UK BBQ Mag Winter 2016/2017 - Page 32

Cold Smoked Salmon

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Working with fillets of Salmon which have been pin boned, the first stage to making your own smoked salmon is to cure the fish with salt.

Weigh the fillet and then calculate 7.5% of the weight. This is the amount of dry salt you will need to cure the surface of the salmon.

Using a non-reactive dish or tray, lay the salmon on a thin layer of salt and gently sprinkle the pre-weighed salt on the surface of the salmon proportionately to the thickness of the fish.

Place in the fridge and cure for 8 hours. Remove from the fridge and rinse under cold running water.

Pat dry and place on a wire rack back in the fridge to dry for 24 hours.

Don’t cover so the fish can breathe and lose more of its moisture. This is an important time as the fish will form a pellicle. This will help the smoke stick to the fish when in the smoker.

After 24 hours drying the salmon in the fridge it should lose another 2 to 3% of its pre-drying weight and will be ready to cold smoke.

Time now to cold smoke. I think there are few exceptions to oak when cold smoking Salmon. Two such candidates are apple and cherry. Both impart a delicate sweet smoke and if you are using them you won’t be disappointed. For the traditionalists amongst you, Oak has it!

I place my Salmon flat on a wire rack when I smoke it. Why? Well, because its easier to handle and you can get more filets in the smoker at a time. Remember, you don’t need much of a gap between racks.

Cold smoke the salmon for 12 hours. Maintain a low temperature in the smoker and absolutely make sure the temperature inside the smoker does not go above 30C. During our winter time this is not a real challenge but if you’re doing this in summer wait for a cool day or smoke at night.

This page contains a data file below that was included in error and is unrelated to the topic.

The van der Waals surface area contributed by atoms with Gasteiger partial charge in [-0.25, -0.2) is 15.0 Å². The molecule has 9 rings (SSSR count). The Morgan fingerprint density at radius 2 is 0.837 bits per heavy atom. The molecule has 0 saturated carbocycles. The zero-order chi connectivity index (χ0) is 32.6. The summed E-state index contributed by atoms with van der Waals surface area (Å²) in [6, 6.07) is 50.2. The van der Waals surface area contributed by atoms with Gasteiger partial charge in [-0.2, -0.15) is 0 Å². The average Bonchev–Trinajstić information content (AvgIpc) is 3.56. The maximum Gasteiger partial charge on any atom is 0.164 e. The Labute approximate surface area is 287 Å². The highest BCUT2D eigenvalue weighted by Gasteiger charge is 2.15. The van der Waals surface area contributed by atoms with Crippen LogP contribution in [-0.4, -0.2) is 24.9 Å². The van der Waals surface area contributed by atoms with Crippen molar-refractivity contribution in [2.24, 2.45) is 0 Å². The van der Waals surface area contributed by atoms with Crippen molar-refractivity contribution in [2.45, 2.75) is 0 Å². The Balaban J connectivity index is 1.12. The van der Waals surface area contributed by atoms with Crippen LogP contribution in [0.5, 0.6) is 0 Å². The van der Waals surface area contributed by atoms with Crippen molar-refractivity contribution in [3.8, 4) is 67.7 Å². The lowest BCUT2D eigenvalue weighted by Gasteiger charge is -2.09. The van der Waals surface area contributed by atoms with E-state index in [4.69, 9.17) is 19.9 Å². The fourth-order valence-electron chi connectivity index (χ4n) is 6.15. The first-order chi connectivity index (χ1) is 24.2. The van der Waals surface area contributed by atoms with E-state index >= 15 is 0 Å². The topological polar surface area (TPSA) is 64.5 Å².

As the Salmon smokes it will continue to lose moisture as it takes on flavour from the smoke. When it’s smoked, take the fish out of the smoker and refrigerate it again for 24 hours. It helps if you have a spare fridge at times like this because you’ll end up making everything smell of smoke. (Not a huge problem for me if I’m honest).

Slicing your salmon can be tricky if you over think it. Keep it simple by making your first slice about three inches up from the tail making you slice at a shallow angle towards the tail and then working up the fillet as you go. This style of slicing is known as D slicing and will become evident by their shape as you make the slices. Keep the slices about 2mm thick.

Vac packed on gold boards (www.smokedust.co.uk) and you can keep your salmon in the freezer for about 6 to 9 months. Personally mine never lasts long enough to see a freezer but if you’re looking to make some foodie presents this year then there’s no better way. Remember with this new found skill you’ll never be short of an invitation at Christmas. Have fun with this one folks..

Note.

Turan runs Coldsmoking cookery school in Milton Keynes. His unique establishment focusses on artisan food techniques like food smoking, sausage making, cheese making and meat curing. Coldsmokng cookery school have a range of courses which can be purchased as a gift certificate and they run their classes throughout the year.

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